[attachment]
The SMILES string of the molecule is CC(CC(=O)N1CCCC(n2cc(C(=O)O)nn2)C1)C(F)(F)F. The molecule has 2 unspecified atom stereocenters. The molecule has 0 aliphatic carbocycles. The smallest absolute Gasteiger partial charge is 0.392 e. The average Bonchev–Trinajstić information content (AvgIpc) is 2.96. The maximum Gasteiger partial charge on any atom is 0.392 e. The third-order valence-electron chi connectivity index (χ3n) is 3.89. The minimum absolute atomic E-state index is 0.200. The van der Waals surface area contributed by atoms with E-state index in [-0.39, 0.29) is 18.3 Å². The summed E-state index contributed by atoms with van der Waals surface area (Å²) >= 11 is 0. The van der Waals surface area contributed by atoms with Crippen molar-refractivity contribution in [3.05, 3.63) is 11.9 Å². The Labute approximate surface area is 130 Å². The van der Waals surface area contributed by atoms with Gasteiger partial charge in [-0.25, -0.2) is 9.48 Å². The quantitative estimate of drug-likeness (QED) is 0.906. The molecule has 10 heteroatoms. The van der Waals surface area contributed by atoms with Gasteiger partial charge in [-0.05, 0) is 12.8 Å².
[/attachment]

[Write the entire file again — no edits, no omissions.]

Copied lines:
The SMILES string of the molecule is CC(CC(=O)N1CCCC(n2cc(C(=O)O)nn2)C1)C(F)(F)F. The molecule has 2 unspecified atom stereocenters. The molecule has 0 aliphatic carbocycles. The smallest absolute Gasteiger partial charge is 0.392 e. The average Bonchev–Trinajstić information content (AvgIpc) is 2.96. The maximum Gasteiger partial charge on any atom is 0.392 e. The third-order valence-electron chi connectivity index (χ3n) is 3.89. The minimum absolute atomic E-state index is 0.200. The van der Waals surface area contributed by atoms with E-state index in [-0.39, 0.29) is 18.3 Å². The summed E-state index contributed by atoms with van der Waals surface area (Å²) >= 11 is 0. The van der Waals surface area contributed by atoms with Crippen molar-refractivity contribution in [3.05, 3.63) is 11.9 Å². The Labute approximate surface area is 130 Å². The van der Waals surface area contributed by atoms with Gasteiger partial charge in [-0.25, -0.2) is 9.48 Å². The quantitative estimate of drug-likeness (QED) is 0.906. The molecule has 10 heteroatoms. The van der Waals surface area contributed by atoms with Gasteiger partial charge in [-0.05, 0) is 12.8 Å².